Of course, many things did change from between Voltaire and Van Gogh—most notable is the French Revolution that intervened. Voltaire skewered the clergy of his time—whoa! did they hate him for it!—but he remained always adamant that atheism was for fools—just because the tour guides are corrupt does not prove there is no museum. The ‘Book of Creation’ was enough to teach anyone not self-blinded that there was a God, he maintained, and he was much taken with the common-sense of verses like Hebrew 3:4, that “every house is constructed by someone, but the one who constructed all things is God.” If you come across a well-stocked home in the midst of a barren desert, are you going to maintain that no one designed it? It took years of atheist machinations to undermine the obvious sense of that one.
They rose to the occasion, though. Let no one say they are not industrious. If people are intent on breaking free from God, do not underestimate their ability to rationalize it. The heart chooses what it wants and then charges the head to devise a convincing rationale to it. Voltaire’s followers were on the cutting edge of “enlightenment” heading towards the French Revolution that would cost so many heads, but they soon fell into disfavor for being too conservative—their movement passed them by—and many of them were among those whose heads were severed by the guillotine. When a mob gets rolling—watch out! Voltaire directed public fury at priests who abused their power, but he did not waver in God’s existence. It would take the next generation, some claiming to stand upon his shoulders, as Newton did on Galileo’s, to throw the baby out with the bath water.
Surely, the most egregious of abuses of the clergy were curtailed by the Revolution, if for no other reason than the royalty disappeared. French aristocracy prior to the Revolution forbade offspring to work—work was for commoners—so it became a problem for royalty to find suitable careers for their offspring. There was always the Royal Court, there was always the military—that’s why there were so many 21-year old colonels—and there was always the clergy to which one might appoint a young man as archbishop. Young men being what they were—and these French aristocrats being what they were—they would often hire at a pittance some underling to tend to spiritual things while they themselves would revel in riotous, immoral, and luxurious living.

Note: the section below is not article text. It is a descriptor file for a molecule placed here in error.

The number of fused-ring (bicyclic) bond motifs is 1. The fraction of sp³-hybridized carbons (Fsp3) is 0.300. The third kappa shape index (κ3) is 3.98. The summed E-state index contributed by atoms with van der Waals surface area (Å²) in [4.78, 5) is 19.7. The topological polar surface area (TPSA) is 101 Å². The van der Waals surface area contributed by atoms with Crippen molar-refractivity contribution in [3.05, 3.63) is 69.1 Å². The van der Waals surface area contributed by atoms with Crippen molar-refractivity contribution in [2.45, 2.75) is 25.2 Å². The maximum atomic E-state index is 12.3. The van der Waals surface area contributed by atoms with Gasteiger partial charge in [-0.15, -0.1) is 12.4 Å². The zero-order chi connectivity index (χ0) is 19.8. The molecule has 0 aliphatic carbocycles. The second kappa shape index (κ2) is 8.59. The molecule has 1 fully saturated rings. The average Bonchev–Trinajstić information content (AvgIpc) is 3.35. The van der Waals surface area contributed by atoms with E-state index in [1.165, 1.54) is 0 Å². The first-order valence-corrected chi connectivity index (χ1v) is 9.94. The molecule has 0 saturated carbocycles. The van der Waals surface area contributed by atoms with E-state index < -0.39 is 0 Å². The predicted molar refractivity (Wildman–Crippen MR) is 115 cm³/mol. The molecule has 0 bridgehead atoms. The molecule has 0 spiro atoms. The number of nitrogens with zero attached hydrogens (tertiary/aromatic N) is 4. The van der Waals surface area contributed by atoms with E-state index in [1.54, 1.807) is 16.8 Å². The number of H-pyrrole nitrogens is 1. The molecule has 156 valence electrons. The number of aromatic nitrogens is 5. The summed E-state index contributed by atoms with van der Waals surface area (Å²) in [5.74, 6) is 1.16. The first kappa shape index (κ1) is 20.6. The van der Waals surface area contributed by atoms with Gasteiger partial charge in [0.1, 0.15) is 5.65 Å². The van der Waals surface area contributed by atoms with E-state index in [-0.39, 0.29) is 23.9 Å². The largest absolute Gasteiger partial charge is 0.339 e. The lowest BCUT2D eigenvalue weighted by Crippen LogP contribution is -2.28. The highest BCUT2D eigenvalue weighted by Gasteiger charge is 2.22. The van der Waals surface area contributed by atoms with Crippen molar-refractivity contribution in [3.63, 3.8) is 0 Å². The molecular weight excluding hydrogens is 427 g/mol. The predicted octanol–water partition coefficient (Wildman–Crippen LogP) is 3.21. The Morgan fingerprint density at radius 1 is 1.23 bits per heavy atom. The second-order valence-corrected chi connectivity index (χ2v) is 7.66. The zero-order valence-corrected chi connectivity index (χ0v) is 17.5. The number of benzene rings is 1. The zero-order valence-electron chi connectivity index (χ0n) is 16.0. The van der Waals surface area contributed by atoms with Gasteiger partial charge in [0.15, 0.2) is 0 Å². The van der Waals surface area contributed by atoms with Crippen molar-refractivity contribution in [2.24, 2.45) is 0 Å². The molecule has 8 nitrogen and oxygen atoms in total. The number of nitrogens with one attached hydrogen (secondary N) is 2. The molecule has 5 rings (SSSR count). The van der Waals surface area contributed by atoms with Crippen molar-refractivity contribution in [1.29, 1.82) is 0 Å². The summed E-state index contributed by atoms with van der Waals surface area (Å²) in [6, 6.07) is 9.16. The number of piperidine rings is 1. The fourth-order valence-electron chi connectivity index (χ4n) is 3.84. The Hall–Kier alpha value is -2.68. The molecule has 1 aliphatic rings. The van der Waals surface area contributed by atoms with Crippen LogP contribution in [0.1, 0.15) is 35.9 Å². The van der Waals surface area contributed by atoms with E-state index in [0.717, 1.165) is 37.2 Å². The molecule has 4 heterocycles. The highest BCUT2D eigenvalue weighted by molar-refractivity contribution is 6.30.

Voltaire liked the English way that he picked up on during his exile there. There, only the number one son of nobility could not work—all the remaining ones were launched somewhere into the world of human enterprise. There, only those with long devotion to the church—not some nobility’s snotty kids—could be appointed to high clerical station. By that time, Voltaire notes, all the womanizing and drinking had been refined out of them, if not by spirituality, then by age alone. Their excesses against their churches were fewer, he notes. He is ever writing humorously on such things, and at this point he takes it to a new level: “Besides, the English don’t like women much anyway.” Ha! Bingo! Listen, I may not know much about Voltaire, but I do know about my own family. My great-grandfather was English. He had six children, and yet the family name managed to die out in but two generations! Meanwhile, the other side of my family has produced enough children to fill a stadium.